It was only natural then that Helen Wesson put into motion a process to recognize either an organization or individual who, as Helen has stated, ``actively endeavors to preserve and/or project letterpress into the future.'' To perpetuate this award, Leland Hawes was appointed trustee and Harold Segal and Leslie Boyer serve on the committee.
This year, at the AAPA convention, Richard Hopkins received the award. The award itself consisted of the 2x4 Baltimore press Helen carried with her during the earlier, travel-packed ajay years. Josette, the name of the press, now resides with Rich. There was also a monetary sum accompanying the award. Below are the remarks by Leland Hawes in presenting this award to Rich at the convention.
Richard L. Hopkins is our first recipient of the Sheldon C. and Helen Wesson Award for the Preservation of Letterpress. And when you read his background, you'll understand why.
Back when he was 12 years old, Rich clutched a handful of lead type for the first time. Fascinated, he brought it home and wanted to print something. He soon learned the basics, and the school printing instructor gave him some more used type.
At the time, the only thing available was a drill press in his parents' basement, and he used that! Like a lot of us, he published a weekly newspaper with neighborhood news and gossip. Eventually he was able to acquire a 7x11 Pearl--and he still owns it, but with a LOT of additional tonnage, he says.
Rich was born in Charleston, West Virginia in November 1939. On the personal side, he married Lynda in 1962, and they have two daughters and seven grandchildren. He obtained his bachelor's and master's degrees in journalism from West Virginia University, and he taught there for seven. Along the way he joined AAPA about 1962 and attended the Chicago convention that year. He also joined the Amalgamated about that time and served as APA president for two years in the mid-1960s.
In the sixties he served in the U.S. Army, first at the Army Pictorial Center in New York, then in Vietnam. He came out a captain with a Bronze Star. Rich saw his first Monotype in the high school printing shop in 1955, and even though it was not running, he was fascinated by it. He bought his first Monotype in 1971 and learned how to use it and the keyboard by reading manuals. Today he has six operational casters in his basement--along with about a thousand fonts of composition matrices and 1,300 fonts of display Monotype matrices. In addition he has acquired foundry matrices from American Type Founders and the Kelsey Company.
In 1978 he decided to try to organize fellow typecasters, and they got together at Terra Alta. The group is now known as the American Typecasting Fellowship, although it's international in scope.
Rich publishes the ATF Newsletter, often by letterpress/Monotype, and it has 350 subscribers. He says only 20 per cent actually have or use typecasting or linecasting equipment, and the rest are ``supporters'' or ``enthusiasts.''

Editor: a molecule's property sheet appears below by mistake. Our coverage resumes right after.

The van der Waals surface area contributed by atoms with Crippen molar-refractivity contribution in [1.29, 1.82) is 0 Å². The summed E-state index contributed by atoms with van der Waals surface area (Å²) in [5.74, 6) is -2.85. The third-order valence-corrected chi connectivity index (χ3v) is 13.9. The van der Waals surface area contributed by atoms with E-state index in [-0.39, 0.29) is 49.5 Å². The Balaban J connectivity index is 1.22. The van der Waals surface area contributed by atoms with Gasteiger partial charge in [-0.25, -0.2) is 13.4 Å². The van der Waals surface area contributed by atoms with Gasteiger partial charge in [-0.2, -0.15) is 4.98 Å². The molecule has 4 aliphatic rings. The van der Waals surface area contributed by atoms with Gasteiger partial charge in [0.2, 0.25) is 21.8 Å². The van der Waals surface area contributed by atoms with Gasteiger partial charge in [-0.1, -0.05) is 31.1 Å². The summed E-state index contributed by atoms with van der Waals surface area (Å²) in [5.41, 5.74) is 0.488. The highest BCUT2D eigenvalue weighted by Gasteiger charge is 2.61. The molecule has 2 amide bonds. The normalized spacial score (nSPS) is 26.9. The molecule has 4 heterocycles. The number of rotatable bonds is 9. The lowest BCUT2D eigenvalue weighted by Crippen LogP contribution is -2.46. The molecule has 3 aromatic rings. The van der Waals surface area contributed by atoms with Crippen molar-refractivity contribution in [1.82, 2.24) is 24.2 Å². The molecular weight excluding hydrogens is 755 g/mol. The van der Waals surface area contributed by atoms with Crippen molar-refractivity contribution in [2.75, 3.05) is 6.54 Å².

About six years ago, Rich concluded that the typecasting technology was frozen in time, and there was no way to recruit newcomers to the processes of typecasting and letterpress printing. So he came up with the idea of holding sessions at his home in 1995 and 1997 and thus ``Monotype University'' was born. So far there have been 9 graduates, and he says all 9 are actively involved in letterpress printing. He knows of six who now own and operate typecasting equipment.
The University is concentrated into a week. There's only about an hour of lecture activity. But the rest of the time is spent in intense hands-on learning. Rich says the students seem to react positively, and they've done a great job of spreading the word. He has four prospective students for next summer, and they're all under 40.
Paul Hayden Duensing and Roy Rice have assisted Rich in the instruction. Professionally, when Rich left the University of West Virginia he became co- owner and co-publisher of a weekly newspaper from 1971 to 1976. In 1973 the Pioneer Press of West Virginia, Inc., was established. In 1976 he and his partner split operations, with the partner taking the weekly paper and Rich the Pioneer Press.
Today the Pioneer Press has 15 employees and does about a million dollars worth of business every year. It's a state of the art commercial offset operation, doing everything from casebound books to business cards. So, although Rich Hopkins has been a major force in preserving letterpress in a practical way, he has stayed on the so-called ``cutting edge'' of the printing industry as well.
He's supremely deserving of the First Sheldon C. and Helen Wesson Award.